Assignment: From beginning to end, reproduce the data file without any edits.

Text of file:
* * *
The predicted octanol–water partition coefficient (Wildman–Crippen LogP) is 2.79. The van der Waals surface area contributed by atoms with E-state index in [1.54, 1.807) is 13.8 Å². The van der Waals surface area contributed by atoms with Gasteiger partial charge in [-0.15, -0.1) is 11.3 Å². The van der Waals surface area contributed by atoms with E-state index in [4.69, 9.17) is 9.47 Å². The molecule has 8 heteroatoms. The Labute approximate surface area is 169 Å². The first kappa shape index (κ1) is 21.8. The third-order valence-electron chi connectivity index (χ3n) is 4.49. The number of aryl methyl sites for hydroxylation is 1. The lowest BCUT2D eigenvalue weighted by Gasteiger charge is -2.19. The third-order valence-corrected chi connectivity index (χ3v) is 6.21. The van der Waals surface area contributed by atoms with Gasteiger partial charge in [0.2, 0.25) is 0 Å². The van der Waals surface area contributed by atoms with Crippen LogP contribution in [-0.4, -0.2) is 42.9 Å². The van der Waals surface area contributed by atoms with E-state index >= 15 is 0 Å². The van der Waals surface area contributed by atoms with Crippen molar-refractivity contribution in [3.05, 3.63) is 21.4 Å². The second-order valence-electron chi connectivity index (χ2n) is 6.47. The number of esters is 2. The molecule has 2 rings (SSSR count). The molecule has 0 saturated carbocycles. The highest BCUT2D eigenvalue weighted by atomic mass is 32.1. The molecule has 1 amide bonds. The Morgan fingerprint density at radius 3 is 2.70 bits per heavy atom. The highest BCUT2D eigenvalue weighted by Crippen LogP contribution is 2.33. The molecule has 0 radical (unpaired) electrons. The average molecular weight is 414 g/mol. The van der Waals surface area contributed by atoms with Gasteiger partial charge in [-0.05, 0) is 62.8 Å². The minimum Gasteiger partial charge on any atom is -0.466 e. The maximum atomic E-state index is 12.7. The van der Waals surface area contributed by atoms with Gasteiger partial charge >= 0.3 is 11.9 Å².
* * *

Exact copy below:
The predicted octanol–water partition coefficient (Wildman–Crippen LogP) is 2.79. The van der Waals surface area contributed by atoms with E-state index in [1.54, 1.807) is 13.8 Å². The van der Waals surface area contributed by atoms with Gasteiger partial charge in [-0.15, -0.1) is 11.3 Å². The van der Waals surface area contributed by atoms with E-state index in [4.69, 9.17) is 9.47 Å². The molecule has 8 heteroatoms. The Labute approximate surface area is 169 Å². The first kappa shape index (κ1) is 21.8. The third-order valence-electron chi connectivity index (χ3n) is 4.49. The number of aryl methyl sites for hydroxylation is 1. The lowest BCUT2D eigenvalue weighted by Gasteiger charge is -2.19. The third-order valence-corrected chi connectivity index (χ3v) is 6.21. The van der Waals surface area contributed by atoms with Gasteiger partial charge in [0.2, 0.25) is 0 Å². The van der Waals surface area contributed by atoms with Crippen LogP contribution in [-0.4, -0.2) is 42.9 Å². The van der Waals surface area contributed by atoms with E-state index >= 15 is 0 Å². The van der Waals surface area contributed by atoms with Crippen molar-refractivity contribution in [3.05, 3.63) is 21.4 Å². The second-order valence-electron chi connectivity index (χ2n) is 6.47. The number of esters is 2. The molecule has 2 rings (SSSR count). The molecule has 0 saturated carbocycles. The highest BCUT2D eigenvalue weighted by atomic mass is 32.1. The molecule has 1 amide bonds. The Morgan fingerprint density at radius 3 is 2.70 bits per heavy atom. The highest BCUT2D eigenvalue weighted by Crippen LogP contribution is 2.33. The molecule has 0 radical (unpaired) electrons. The average molecular weight is 414 g/mol. The van der Waals surface area contributed by atoms with Gasteiger partial charge in [-0.05, 0) is 62.8 Å². The minimum Gasteiger partial charge on any atom is -0.466 e. The maximum atomic E-state index is 12.7. The van der Waals surface area contributed by atoms with Gasteiger partial charge >= 0.3 is 11.9 Å².